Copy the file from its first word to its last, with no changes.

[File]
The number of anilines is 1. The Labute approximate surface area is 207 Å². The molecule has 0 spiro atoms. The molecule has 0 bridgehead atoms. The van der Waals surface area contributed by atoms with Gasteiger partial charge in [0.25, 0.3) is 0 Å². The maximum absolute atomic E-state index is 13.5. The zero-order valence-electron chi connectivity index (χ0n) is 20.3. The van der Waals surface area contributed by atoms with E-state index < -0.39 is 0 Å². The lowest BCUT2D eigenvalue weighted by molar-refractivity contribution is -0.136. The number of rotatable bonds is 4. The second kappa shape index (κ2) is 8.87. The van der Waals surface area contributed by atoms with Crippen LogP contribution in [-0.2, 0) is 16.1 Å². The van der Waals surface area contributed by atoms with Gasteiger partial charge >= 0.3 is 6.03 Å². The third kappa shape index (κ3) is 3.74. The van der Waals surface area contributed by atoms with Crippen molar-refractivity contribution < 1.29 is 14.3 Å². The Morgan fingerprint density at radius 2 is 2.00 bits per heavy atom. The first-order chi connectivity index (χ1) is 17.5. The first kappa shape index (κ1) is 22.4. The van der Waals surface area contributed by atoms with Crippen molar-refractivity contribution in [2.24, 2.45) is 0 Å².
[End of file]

The number of anilines is 1. The Labute approximate surface area is 207 Å². The molecule has 0 spiro atoms. The molecule has 0 bridgehead atoms. The van der Waals surface area contributed by atoms with Gasteiger partial charge in [0.25, 0.3) is 0 Å². The maximum absolute atomic E-state index is 13.5. The zero-order valence-electron chi connectivity index (χ0n) is 20.3. The van der Waals surface area contributed by atoms with E-state index < -0.39 is 0 Å². The lowest BCUT2D eigenvalue weighted by molar-refractivity contribution is -0.136. The number of rotatable bonds is 4. The second kappa shape index (κ2) is 8.87. The van der Waals surface area contributed by atoms with Crippen LogP contribution in [-0.2, 0) is 16.1 Å². The van der Waals surface area contributed by atoms with Gasteiger partial charge >= 0.3 is 6.03 Å². The third kappa shape index (κ3) is 3.74. The van der Waals surface area contributed by atoms with Crippen molar-refractivity contribution < 1.29 is 14.3 Å². The Morgan fingerprint density at radius 2 is 2.00 bits per heavy atom. The first-order chi connectivity index (χ1) is 17.5. The first kappa shape index (κ1) is 22.4. The van der Waals surface area contributed by atoms with Crippen molar-refractivity contribution in [2.24, 2.45) is 0 Å².